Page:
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Archive for January 27th, 2014

Crying it Out

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“Mom, did you let any of us cry it out when we were young?”

There it was, a child to parent question, that can zip my lips faster than crazy glue.

It’s not the only one. There is also,

  • “did you have drug-free childbirth?”
  • “did you breastfeed all of your babies until they were one year (or two, or six)?
  • “how do you feel about circumcision?”
  • “did your kids watch TV as preschoolers?”
  • “did you get your kids immunized?”

My daughter’s question was a fair one, a reasonable one, after all she is a Psychology student, and numerous psychological theories deal with issues of nurture and attachment. But, I was not ready to talk about such theories … I am still, and may always, be living the motherly existence of being chased down by momma guilt.

Momma guilt is a most powerful, dark and destructive force. It can erase the ten good things a mother does with one newspaper article, one crime drama, one conversation with a mom who ‘did it all right’ and is currently wearing the coveted mother-of-the-year crown on her perfectly coiffed hair.

I wrote about Momma Guilt a couple of years ago, especially in regard to those perfect TV moms, that so many of us grew up with.

But, the TV moms of the past have been replaced by the scientific study, or the psychological theory about development and attachment (or the mom next door), and they are so convincing with their charts, their studies and their scientific process.

But what they tell us (and I still keep needing to remind myself) is what they know from their studies, their theories and their observations … today. The results tomorrow might just be different, they might point us to a very different direction.

They are also only telling us one side of the child nurture and rearing process … that of the child, not taking other circumstances into account, such as physical or mental health of the mother, familial circumstances and support (including the role of the daddy), family or cultural history.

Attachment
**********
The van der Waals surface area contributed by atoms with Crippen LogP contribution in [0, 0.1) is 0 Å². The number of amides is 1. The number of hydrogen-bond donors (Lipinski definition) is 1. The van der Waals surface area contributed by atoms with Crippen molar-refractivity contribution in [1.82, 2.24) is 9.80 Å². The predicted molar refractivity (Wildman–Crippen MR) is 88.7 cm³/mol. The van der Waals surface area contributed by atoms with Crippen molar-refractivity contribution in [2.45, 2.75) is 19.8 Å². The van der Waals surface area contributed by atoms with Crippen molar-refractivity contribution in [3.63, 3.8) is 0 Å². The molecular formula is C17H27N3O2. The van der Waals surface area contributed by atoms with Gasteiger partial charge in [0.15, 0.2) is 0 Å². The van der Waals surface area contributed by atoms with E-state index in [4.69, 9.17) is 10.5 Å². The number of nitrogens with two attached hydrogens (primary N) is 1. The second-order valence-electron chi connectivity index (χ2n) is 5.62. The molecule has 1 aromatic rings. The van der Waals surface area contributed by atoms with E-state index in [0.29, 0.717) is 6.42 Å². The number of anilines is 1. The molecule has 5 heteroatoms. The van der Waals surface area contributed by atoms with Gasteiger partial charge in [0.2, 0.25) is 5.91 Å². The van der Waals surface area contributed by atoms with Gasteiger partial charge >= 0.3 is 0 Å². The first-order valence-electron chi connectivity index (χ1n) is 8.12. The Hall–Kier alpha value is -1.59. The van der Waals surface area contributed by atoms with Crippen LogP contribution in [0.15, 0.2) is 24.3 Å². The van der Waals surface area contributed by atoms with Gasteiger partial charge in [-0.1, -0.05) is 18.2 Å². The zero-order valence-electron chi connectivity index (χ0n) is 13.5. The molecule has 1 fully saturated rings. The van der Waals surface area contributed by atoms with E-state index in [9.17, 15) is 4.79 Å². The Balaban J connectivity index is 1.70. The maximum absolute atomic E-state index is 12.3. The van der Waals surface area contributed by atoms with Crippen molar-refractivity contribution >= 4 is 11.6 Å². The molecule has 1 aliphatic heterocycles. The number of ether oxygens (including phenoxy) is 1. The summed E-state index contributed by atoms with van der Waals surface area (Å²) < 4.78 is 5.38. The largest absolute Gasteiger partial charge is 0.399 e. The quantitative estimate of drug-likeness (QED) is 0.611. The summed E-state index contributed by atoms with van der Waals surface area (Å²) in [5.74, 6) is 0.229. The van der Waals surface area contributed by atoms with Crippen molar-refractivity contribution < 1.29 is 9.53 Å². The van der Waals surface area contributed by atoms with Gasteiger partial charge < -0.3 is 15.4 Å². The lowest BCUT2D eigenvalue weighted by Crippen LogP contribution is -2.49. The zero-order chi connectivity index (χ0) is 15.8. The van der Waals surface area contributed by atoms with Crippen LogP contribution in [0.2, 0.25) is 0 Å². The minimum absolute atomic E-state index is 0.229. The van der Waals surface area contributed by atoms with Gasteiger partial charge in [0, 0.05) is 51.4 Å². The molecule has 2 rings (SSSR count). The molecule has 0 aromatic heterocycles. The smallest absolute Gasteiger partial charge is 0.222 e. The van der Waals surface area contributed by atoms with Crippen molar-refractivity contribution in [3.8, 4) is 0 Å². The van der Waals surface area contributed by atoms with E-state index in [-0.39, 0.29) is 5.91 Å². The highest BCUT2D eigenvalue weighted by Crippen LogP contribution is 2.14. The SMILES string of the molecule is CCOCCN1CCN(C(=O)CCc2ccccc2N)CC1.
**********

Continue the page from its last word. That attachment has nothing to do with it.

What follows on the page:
The difficulty with being a mom is that no matter what investment we make into the lives of our children, we will indeed make mistakes, and some of them will be whoppers! We will say things, do things and make decisions that will result life-long effects in how our children see themselves, others and their place in this world. We will hurt them, we will make decisions that leave them deficit in areas, we will over-do things that will leave them ‘damaged.’

And, if that is all we consider about our roles as mothers, we will have enough momma guilt to carry our bodies six feet down.

But …

we do what we do, as moms,

with the greatest of intent.

with the most deep desire for success of our children.

with an immeasurable amount of love.

and we know, from the moment that we hold that perfect personification of our heart’s beat, that we simply are not qualified to do justice to our child.

but, that does not stop us from putting more effort into the task,

than we put into any other in our lifetimes.

Today, my three earthly children are speaking to me

each one has hugged, or been hugged by me

I am satisfied to say that today … just today, I am a successful mom,

no momma guilt needed.

And my answer to “Mom, did you let any of us cry it out when we were young?”

“I’ll let you know later … when you are a mom.”

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